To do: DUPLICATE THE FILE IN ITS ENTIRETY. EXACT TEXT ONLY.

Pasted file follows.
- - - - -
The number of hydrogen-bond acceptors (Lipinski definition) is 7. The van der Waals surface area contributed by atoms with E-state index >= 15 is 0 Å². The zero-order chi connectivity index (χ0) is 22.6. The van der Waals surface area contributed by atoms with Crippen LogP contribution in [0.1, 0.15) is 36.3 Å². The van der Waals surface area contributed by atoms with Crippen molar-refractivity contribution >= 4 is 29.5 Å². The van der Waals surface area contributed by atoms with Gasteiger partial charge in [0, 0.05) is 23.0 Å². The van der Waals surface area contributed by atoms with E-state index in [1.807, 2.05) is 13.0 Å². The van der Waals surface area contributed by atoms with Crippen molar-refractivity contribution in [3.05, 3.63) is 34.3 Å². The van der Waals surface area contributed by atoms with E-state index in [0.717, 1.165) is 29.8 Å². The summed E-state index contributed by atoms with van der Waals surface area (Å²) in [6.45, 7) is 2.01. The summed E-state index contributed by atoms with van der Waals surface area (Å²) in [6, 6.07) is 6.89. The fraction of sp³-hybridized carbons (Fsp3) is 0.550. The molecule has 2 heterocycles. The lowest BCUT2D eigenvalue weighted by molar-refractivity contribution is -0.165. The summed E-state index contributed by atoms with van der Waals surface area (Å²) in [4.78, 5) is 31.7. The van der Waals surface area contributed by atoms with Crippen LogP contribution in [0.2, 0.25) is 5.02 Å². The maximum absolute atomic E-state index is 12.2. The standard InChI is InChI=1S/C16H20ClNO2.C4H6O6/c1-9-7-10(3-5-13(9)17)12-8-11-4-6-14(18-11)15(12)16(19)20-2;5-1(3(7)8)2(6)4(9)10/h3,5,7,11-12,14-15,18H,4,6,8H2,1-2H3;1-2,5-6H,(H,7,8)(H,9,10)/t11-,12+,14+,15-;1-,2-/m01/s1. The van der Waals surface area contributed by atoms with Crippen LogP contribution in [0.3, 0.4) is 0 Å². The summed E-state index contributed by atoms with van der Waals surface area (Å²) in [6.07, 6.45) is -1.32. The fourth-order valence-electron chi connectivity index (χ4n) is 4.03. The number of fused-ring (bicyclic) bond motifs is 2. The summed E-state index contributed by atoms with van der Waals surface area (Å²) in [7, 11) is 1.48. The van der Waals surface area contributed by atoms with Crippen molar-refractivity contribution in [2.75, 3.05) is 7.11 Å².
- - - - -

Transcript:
The number of hydrogen-bond acceptors (Lipinski definition) is 7. The van der Waals surface area contributed by atoms with E-state index >= 15 is 0 Å². The zero-order chi connectivity index (χ0) is 22.6. The van der Waals surface area contributed by atoms with Crippen LogP contribution in [0.1, 0.15) is 36.3 Å². The van der Waals surface area contributed by atoms with Crippen molar-refractivity contribution >= 4 is 29.5 Å². The van der Waals surface area contributed by atoms with Gasteiger partial charge in [0, 0.05) is 23.0 Å². The van der Waals surface area contributed by atoms with E-state index in [1.807, 2.05) is 13.0 Å². The van der Waals surface area contributed by atoms with Crippen molar-refractivity contribution in [3.05, 3.63) is 34.3 Å². The van der Waals surface area contributed by atoms with E-state index in [0.717, 1.165) is 29.8 Å². The summed E-state index contributed by atoms with van der Waals surface area (Å²) in [6.45, 7) is 2.01. The summed E-state index contributed by atoms with van der Waals surface area (Å²) in [6, 6.07) is 6.89. The fraction of sp³-hybridized carbons (Fsp3) is 0.550. The molecule has 2 heterocycles. The lowest BCUT2D eigenvalue weighted by molar-refractivity contribution is -0.165. The summed E-state index contributed by atoms with van der Waals surface area (Å²) in [4.78, 5) is 31.7. The van der Waals surface area contributed by atoms with Crippen LogP contribution in [0.2, 0.25) is 5.02 Å². The maximum absolute atomic E-state index is 12.2. The standard InChI is InChI=1S/C16H20ClNO2.C4H6O6/c1-9-7-10(3-5-13(9)17)12-8-11-4-6-14(18-11)15(12)16(19)20-2;5-1(3(7)8)2(6)4(9)10/h3,5,7,11-12,14-15,18H,4,6,8H2,1-2H3;1-2,5-6H,(H,7,8)(H,9,10)/t11-,12+,14+,15-;1-,2-/m01/s1. The van der Waals surface area contributed by atoms with Crippen LogP contribution in [0.3, 0.4) is 0 Å². The summed E-state index contributed by atoms with van der Waals surface area (Å²) in [6.07, 6.45) is -1.32. The fourth-order valence-electron chi connectivity index (χ4n) is 4.03. The number of fused-ring (bicyclic) bond motifs is 2. The summed E-state index contributed by atoms with van der Waals surface area (Å²) in [7, 11) is 1.48. The van der Waals surface area contributed by atoms with Crippen molar-refractivity contribution in [2.75, 3.05) is 7.11 Å².